The Collections Management team at Historic Royal Palaces runs an ‘object of the month’ competition to showcase some of the unusual pieces in our collection and share their stories with our staff and volunteers. This month’s winner was a beautiful jug dating from the late 15th century and made in a style known as maiolica
The year 1937 was a significant one for the development of archaeology in London. This included the excavation of the moat at the Tower of London, which unearthed this rather rare and interesting maiolica jug. Sitting amongst an abundance of broken domestic ware pottery, dating to the medieval and post-medieval periods.
This tin-glazed earthenware drinking jug, or vase, is painted in cobalt blue and manganese purple. With flowers and foliage decoration around the neck and body, the central motif depicts the Tudor tournament shield and arms, with conventional quartering reversed. The late-15th century design of the royal arms of England is most commonly associated to Henry VII.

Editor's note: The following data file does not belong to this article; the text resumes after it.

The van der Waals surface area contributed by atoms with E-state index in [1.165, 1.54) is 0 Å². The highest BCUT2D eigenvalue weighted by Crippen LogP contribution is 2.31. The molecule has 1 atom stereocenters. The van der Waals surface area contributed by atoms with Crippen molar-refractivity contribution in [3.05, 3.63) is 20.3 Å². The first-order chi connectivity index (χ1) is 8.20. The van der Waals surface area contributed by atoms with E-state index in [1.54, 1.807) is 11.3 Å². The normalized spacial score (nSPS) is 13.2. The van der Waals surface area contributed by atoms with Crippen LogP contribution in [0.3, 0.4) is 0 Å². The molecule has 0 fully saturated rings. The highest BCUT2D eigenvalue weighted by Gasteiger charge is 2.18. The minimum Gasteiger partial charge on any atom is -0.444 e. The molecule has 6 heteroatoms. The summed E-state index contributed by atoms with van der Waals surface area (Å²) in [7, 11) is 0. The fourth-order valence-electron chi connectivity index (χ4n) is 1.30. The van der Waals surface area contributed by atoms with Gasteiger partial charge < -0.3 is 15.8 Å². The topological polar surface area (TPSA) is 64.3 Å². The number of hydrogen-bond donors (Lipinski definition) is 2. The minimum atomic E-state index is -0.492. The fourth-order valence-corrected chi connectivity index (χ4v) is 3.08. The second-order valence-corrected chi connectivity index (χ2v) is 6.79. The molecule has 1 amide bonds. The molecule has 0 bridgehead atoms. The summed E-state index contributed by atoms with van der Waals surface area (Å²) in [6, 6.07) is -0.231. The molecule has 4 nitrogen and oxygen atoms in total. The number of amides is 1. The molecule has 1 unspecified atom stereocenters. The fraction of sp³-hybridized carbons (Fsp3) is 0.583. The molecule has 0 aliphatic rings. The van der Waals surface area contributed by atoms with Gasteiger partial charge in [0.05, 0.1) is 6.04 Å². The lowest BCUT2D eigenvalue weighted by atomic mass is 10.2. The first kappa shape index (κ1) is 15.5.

The jug was excavated close to the Middle Tower in 1936-7, and was found almost complete, except for the foot. This was then reconstructed in 1938. At this time, the Victoria and Albert Museum had just acquired a similar jug, also excavated in the City of London.
These two rare jugs are interesting, as they are likely to be from the Netherlands, rather than the more common Italian maiolica. Although the decoration is of English origin, it has been disputed that maiolica was manufactured in England at this time, so they were most likely imported, maybe for use by Henry VII himself!
Rebecca Wallace, Registrar